But the evidence of working the land goes back further. At the Neanderthal site of Amud Cave, we read this,

There is clear and repetitive evidence for the exploitation of mature grass panicles, inferred to have been collected for their seeds.127

When Cain brought his first fruits, what fundamental difference does it make if he planted the grass? He still had to do the work of gathering it as does any modern farmer. The description of Cain’s sacrifice is not really less for him having done the work of gathering but not of planting.

But the best evidence of working the land with fossil man comes from the 73,000-year-old Neanderthal site of Combe Grenal in France. Anderson-Gerfaud describes a plant-harvesting tool associated with the Neanderthals.

" However, we were able to identify at least one plant-harvesting tool from the Middle Palaeolithic–a convex scraper on a blade from a Wurm I level (Typical Mousterian) at Combe-Grenal, described earlier. This particular tool was significant in that it was clearly used with a curved, ‘harvesting’ motion, and edge damage on the edge opposite the one used suggests that it may have been used in a haft. We then examined the tool with the scanning electron microscope to search for any minute fragments of residue material which might clarify its use. A residue located near the working edge, in a slight depression in the tool surface was found by comparison with microscopic cellular fragments (e.g. siliceous phytoliths) we extracted and studied from living plants) to be from a grass, or possibly a sedge (Cyperaceae) or a rush (Juncus). 128

What is the difference between this and a Neolithic farmer using a similar scythe to harvest his crop? Not much really. While it is highly unlikely that this Neanderthal tool was used to harvest cereal grain, it leaves one wondering how far back ‘working the land’ goes into prehistory.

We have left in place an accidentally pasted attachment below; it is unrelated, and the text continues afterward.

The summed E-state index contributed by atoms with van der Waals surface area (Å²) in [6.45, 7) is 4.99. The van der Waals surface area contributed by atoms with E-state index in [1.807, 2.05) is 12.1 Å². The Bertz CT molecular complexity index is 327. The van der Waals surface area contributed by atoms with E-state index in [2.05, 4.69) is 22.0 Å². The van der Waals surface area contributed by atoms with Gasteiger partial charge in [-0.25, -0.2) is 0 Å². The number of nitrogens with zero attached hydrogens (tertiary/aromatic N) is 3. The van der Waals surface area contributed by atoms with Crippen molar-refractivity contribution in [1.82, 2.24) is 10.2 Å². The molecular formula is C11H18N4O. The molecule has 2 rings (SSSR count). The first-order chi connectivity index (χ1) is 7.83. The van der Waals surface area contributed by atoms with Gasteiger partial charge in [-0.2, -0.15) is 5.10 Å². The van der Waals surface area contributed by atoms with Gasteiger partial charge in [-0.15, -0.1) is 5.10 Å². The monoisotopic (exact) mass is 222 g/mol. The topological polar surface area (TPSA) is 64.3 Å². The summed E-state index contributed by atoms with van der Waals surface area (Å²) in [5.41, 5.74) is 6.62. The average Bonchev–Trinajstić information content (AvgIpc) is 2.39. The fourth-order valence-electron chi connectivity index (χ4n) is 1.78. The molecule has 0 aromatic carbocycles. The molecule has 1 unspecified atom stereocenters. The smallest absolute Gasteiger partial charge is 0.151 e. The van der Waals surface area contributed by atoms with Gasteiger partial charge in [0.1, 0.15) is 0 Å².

But this isn’t all, even further back between 75,000 and 130,000 years ago at Klasies River Mouth Cave in South Africa, evidence of ‘farming’ is present. Shreeve tells us,

" The key change occurred at the beginning of the Middle Stone Age, when people began to manage the environment instead. Rather than take the surrounding landscape as a given, they molded it to fit their needs. The proof, he believes, is in the plants. Increasingly through the Middle Stone Age, the Klasies River Mouth region would have been taken over by open savanna landscape with few fruiting trees. The productivity of plants was concentrated underground instead, in ‘geophytic’ buds and bulbs. Left to their own devices, geophytes are a very slowly renewing resources. In order to rely on them for sustenance, the surrounding vegetation would have to be systematically burned off to speed up new growth. This is exactly what African pastoralists do on the savanna today, to encourage the growth of new grass for their cattle.
"Obviously, such management requires the ability to make fire at will. It also demands a perceptual leap: the sense that the habitat, and with it the very future, can be designed. We know that the Klasies people knew fire. We know they were depending on geophytes to survive, especially during Howiesons Poort times. ‘Putting two and two together,’ Deacon said, 'we get a picture of people “farming” patches of starch-rich plant foods with fire and supplementing this diet with meat from hunting and scavenging and from collecting shellfish when at the coast .’
"129 (emphasis mine)

The final evidence for working the land for plants comes from a logical deduction presented by Bernard Campbell, an anthropologist at the University of Rhode Island. He notes that when H. erectus populated the temperate regions, regions with a severe winter, certain conditions must have been met or they could not have successfully lived in these regions. First he notes that the large variation of daily temperature places large stress on both plants and animals. Clothing would be an essential as we noted earlier. But, the low winter temperatures (-23o C in the Tbilisi, Georgia area where H. erectus lived 1.8 myr ago) prevents plants from growing during the winter months. Thus, the late winter months and early spring would give little in the way of plant material to eat. Food storage would be a must to save food for these lean times.130 And this means, that some sort of ‘working the land’ must have existed in humans from the time when H. erectus lived at Dmanisi, Georgia on. That was 1.8 million years ago.